Film

Ghost Ship
Directed by Steve Beck (Warner Bros.)

In a cut-and-paste job more transparent than ectoplasm, Ghost Ship screenwriters Mark Hanlon and John Pogue plunder every notable horror movie from the last 30 years. The setup is '80s slasher flick by way of Alien and The Shining: A salvage crew of surly misfits (including Julianna Margulies, Isaiah Washington, and Gabriel Byrne) happens upon a derelict luxury liner loaded with gold, ghosts, and at least one plot twist too many. They're picked off by the vessel's vengeful ghouls, but despite a couple of inventive CGI effects (one involving mass evisceration), the results are more predictable and less frightening than a Con Ed bill in mid August. —Mark Holcomb


Tully
Directed by Hilary Birmingham (Telltale, opens November 1)

The title character of this muted Midwestern gothic endures a painful coming-of-age when a festering family secret catches up with him. As their ranch faces foreclosure, farmland lothario Tully (Anson Mount) learns that his standoffish dad (Bob Burrus) and sensitive younger brother (Glenn Fitzgerald) know more than he does about their late glamour-queen mother. Set under limpid, endless skies (DP John Foster does sterling work), Hilary Birmingham's debut manages the occasional lyrical flourish, but the torpid tempo only compounds the self-conscious coyness; it doesn't help that the screenplay stages virtually every scene as a ponderous heart-to-heart. The flashes of emotional eloquence from the actors (especially Fitzgerald and Julianne Nicholson, as the radiant vet student who befriends both boys) are muffled by the ultimately asphyxiating preciousness. —Dennis Lim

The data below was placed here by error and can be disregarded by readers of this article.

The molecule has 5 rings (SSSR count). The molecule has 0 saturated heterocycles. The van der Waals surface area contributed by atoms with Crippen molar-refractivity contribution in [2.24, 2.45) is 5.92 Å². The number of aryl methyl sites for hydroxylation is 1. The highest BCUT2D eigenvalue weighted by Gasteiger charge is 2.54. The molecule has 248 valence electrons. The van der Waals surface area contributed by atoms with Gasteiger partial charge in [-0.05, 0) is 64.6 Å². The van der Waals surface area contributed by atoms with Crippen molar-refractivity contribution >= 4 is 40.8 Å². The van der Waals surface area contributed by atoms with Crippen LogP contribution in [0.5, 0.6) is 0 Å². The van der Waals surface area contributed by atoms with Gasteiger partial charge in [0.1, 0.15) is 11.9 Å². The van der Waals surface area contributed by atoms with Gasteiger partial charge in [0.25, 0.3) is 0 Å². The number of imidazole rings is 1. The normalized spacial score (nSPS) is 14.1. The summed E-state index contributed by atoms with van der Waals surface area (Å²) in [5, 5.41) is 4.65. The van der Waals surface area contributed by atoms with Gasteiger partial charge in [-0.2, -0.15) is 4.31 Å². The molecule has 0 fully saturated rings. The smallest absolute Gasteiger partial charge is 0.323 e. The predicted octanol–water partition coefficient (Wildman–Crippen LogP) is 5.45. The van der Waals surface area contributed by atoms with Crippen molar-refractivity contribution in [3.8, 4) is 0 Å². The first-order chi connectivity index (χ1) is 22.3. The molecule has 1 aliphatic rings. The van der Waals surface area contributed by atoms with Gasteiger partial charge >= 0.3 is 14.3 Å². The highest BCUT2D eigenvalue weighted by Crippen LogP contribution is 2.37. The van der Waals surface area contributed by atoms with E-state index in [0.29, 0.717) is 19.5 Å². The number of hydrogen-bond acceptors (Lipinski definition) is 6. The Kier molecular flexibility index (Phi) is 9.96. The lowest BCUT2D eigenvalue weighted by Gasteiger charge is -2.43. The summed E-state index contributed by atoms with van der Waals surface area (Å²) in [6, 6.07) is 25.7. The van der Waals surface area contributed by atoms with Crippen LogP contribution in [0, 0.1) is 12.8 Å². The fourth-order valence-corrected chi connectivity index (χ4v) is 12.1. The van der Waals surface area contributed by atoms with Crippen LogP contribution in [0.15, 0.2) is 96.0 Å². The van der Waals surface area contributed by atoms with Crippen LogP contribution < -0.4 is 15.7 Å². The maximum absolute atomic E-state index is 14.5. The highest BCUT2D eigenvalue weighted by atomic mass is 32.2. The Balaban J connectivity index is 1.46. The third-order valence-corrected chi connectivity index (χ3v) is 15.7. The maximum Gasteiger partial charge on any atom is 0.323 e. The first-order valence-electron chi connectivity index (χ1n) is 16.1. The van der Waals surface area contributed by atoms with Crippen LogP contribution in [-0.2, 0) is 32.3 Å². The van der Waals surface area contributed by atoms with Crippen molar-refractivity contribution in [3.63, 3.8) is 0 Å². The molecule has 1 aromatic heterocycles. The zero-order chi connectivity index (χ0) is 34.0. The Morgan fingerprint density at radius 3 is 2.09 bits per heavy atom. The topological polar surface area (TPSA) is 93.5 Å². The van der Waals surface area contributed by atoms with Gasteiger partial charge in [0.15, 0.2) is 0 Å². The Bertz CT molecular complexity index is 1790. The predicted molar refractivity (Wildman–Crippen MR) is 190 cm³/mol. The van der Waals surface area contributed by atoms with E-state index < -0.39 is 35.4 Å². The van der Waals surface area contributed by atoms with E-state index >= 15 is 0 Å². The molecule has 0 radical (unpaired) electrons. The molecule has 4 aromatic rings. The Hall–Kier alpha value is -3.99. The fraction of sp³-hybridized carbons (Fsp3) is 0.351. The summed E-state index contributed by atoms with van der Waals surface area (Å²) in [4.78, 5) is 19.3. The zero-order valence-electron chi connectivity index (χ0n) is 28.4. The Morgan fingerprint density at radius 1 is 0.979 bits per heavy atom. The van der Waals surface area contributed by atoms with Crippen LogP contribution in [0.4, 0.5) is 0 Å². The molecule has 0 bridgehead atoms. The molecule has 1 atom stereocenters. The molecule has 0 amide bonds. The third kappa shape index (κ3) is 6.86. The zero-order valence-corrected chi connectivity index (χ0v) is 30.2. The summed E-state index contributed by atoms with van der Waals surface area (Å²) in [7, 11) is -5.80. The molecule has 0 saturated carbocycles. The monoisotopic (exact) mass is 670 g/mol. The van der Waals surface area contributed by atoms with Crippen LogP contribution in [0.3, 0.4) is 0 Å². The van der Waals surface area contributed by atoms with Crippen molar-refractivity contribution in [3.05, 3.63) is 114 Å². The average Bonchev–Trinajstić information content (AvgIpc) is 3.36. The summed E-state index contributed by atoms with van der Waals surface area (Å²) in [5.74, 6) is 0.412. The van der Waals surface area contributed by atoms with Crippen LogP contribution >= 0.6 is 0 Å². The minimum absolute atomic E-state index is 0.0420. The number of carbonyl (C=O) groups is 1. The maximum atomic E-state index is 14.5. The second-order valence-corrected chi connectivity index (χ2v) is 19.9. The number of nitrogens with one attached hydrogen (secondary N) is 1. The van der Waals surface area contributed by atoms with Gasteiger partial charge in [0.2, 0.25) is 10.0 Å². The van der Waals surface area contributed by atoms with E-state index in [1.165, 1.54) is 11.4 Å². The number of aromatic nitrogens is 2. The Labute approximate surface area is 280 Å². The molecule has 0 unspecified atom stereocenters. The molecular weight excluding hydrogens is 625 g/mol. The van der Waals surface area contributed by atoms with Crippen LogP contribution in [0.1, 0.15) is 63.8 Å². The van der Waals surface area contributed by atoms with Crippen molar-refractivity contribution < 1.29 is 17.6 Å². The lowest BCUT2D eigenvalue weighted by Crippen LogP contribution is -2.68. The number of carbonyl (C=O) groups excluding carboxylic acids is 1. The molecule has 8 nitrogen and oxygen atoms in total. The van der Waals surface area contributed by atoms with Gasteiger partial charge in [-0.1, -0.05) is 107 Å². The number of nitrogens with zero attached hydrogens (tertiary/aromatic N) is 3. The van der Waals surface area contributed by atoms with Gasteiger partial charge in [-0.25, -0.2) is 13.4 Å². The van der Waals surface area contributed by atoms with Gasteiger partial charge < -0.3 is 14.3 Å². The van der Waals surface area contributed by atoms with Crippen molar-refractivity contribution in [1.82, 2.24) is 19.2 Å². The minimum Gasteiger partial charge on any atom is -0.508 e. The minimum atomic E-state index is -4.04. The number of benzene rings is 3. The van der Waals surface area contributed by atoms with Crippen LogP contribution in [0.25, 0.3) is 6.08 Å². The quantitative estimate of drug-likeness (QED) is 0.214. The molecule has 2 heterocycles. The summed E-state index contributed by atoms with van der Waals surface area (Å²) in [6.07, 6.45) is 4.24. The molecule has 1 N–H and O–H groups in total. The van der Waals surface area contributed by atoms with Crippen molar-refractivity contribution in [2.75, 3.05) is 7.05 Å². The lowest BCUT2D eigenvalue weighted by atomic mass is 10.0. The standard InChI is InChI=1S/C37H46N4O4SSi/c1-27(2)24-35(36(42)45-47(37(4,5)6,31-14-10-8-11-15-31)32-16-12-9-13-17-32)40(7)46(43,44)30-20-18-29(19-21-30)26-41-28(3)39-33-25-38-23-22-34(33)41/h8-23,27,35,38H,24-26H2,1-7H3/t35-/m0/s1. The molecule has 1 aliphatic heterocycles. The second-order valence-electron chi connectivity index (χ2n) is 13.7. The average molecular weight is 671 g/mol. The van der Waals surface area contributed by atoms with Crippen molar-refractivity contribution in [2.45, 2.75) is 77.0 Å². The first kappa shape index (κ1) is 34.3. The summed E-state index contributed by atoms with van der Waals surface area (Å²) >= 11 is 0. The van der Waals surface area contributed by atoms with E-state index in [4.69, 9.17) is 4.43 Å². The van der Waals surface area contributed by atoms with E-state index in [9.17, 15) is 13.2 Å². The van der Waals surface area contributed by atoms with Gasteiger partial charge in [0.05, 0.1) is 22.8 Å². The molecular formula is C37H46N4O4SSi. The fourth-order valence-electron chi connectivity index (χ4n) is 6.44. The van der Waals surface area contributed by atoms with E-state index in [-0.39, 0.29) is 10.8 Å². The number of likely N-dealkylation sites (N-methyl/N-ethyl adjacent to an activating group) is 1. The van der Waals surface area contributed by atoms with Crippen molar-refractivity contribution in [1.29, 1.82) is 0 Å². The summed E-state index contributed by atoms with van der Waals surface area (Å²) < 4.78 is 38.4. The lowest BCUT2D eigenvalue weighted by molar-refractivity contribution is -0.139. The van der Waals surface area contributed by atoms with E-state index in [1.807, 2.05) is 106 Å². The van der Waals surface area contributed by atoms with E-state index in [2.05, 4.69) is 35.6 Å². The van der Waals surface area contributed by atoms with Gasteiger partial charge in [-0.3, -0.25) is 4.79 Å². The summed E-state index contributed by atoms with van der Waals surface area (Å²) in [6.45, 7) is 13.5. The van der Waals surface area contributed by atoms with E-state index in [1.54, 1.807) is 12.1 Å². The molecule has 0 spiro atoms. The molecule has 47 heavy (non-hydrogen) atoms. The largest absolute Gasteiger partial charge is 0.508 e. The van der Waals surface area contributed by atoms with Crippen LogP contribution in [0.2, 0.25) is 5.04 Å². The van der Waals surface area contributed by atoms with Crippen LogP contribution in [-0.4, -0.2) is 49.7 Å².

Besotted
Directed by Holly Angel Hardman (Artistic License, opens November 1, at Village East)

This magic-realist indie set in a Cape Cod fishing village concerns an oft inebriated flaneur, Shep (Jim Chiros), who, in his attempt to woo the lovely lobster-boat captain Vicky (Sarah Gibney), enlists the aid of a handy local sorceress (director Hardman) to see off his competition, the captain's Harvard undergrad first mate (the aptly piscine Liam Waite). Hardman intersperses the principal narrative with shots of herself moving figures around a chessboard playing God and confronting Chiros (a heavy-handed homage to Day for Night). Although the existentialist conclusion highlights the stochastic nature of everyday life, this story of unrequited love doesn't sustain interest beyond the first half-hour. —Rob Sharp


Love in the Time of Money
Directed by Peter Mattei (THINKFilm, opens November 1)

An idea-free debut filmmaker can do worse than a modernized La Ronde/Madame de . . . daisy chain, à la Eclipse, Chain of Desire, Twenty Bucks, and now Love in the Time of Money. The mini-genre requires no substance, intelligence, or development, and yet comes with a pedigree. Supposedly adapting Arthur Schnitzler's Reigen, first-timer Peter Mattei bounces from one caricature to another: Jill Hennessy's neurotic aristo-wife, Adrian Grenier's slacker dude, Carol Kane's lonely phone psychic, et al. Of course, Schnitzler and Ophüls were being farcical, whereas Mattei is tiresomely grave and long-winded, as if circularity itself indicated profundity. There are kernels of potential—namely, Steve Buscemi's guileless artist, who makes deliberately bad abstract paintings, and Michael Imperioli as a suicidal embezzler who engages Vera Farmigia's hooker to do him in for a wad of cash. Each could've scored had they not been hammered into quaint, charm-bracelet vignettes. —Michael Atkinson

 
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